Vianah Gardner Cobb
After John Harmon's death, Vianah had to raise their four children alone. Their oldest son, John Lafayette Cobb, was 13 years old; my grandfather, William Pinckney, was 9, Anzin Barnett was 7 and their sister, Martha Ann, was only 2 years old. They lived as tenants on a large farm in the Bethlehem community. They were poverty stricken. The cabin they lived in had no windows, just shutters, and looked like it had never had a coat of paint. Anzin Cobb once said. "I do not believe that a black man would have lived in the cabin."
Our Cobbs endured many years of poverty but Vianah managed to keep her family together. She made life as pleasant as she could and saw to it that her children attended school and made good grades. In school, they were taught to read music without a musical instrument. Music was always a part of their lives.
Despite their impoverishment, she took two orphans into her household. Vianah almost certainly would have received a great deal of condemnation from her community for taking them in. The two orphans, Charles and Lucy Oats, were black.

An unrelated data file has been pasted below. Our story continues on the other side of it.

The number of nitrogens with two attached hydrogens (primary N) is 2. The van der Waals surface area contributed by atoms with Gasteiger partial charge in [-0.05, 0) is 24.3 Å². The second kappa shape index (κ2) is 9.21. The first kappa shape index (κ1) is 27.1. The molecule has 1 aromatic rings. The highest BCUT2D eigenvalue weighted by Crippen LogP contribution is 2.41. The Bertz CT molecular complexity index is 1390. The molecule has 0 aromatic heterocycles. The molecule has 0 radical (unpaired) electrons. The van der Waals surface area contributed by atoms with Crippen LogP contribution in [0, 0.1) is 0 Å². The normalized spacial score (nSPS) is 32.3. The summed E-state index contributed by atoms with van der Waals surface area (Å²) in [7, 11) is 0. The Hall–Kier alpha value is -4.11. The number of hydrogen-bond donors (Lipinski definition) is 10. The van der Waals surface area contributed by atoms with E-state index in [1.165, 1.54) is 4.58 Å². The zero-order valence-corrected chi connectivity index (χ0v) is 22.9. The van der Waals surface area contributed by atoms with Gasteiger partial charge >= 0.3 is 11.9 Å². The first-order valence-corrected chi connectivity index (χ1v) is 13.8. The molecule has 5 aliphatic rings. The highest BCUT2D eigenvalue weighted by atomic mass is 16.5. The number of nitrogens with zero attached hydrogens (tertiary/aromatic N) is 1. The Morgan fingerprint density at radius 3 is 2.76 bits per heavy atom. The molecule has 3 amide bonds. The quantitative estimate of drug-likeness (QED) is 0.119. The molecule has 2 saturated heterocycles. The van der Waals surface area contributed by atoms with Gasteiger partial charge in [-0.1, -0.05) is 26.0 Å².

The Cobb children attended Bethlehem school. Once when the school district lines were changed, they were transferred to Grover. They had to walk five miles to their new school. Vianah's nephew, C.P. Gardner, was a well-known and respected musician, who taught music twice a week at Bethlehem school. When he noticed that his cousins were no longer at Bethlehem, he pulled some strings and had them transferred back within a week. C.P. Gardner also donated a generous amount of books to the school.
Though the children of John Harmon Cobb and Vianah Gardner knew nothing but poverty and hardship as children, they all made successes of their lives.
--Cobb Family History, Ray Henderson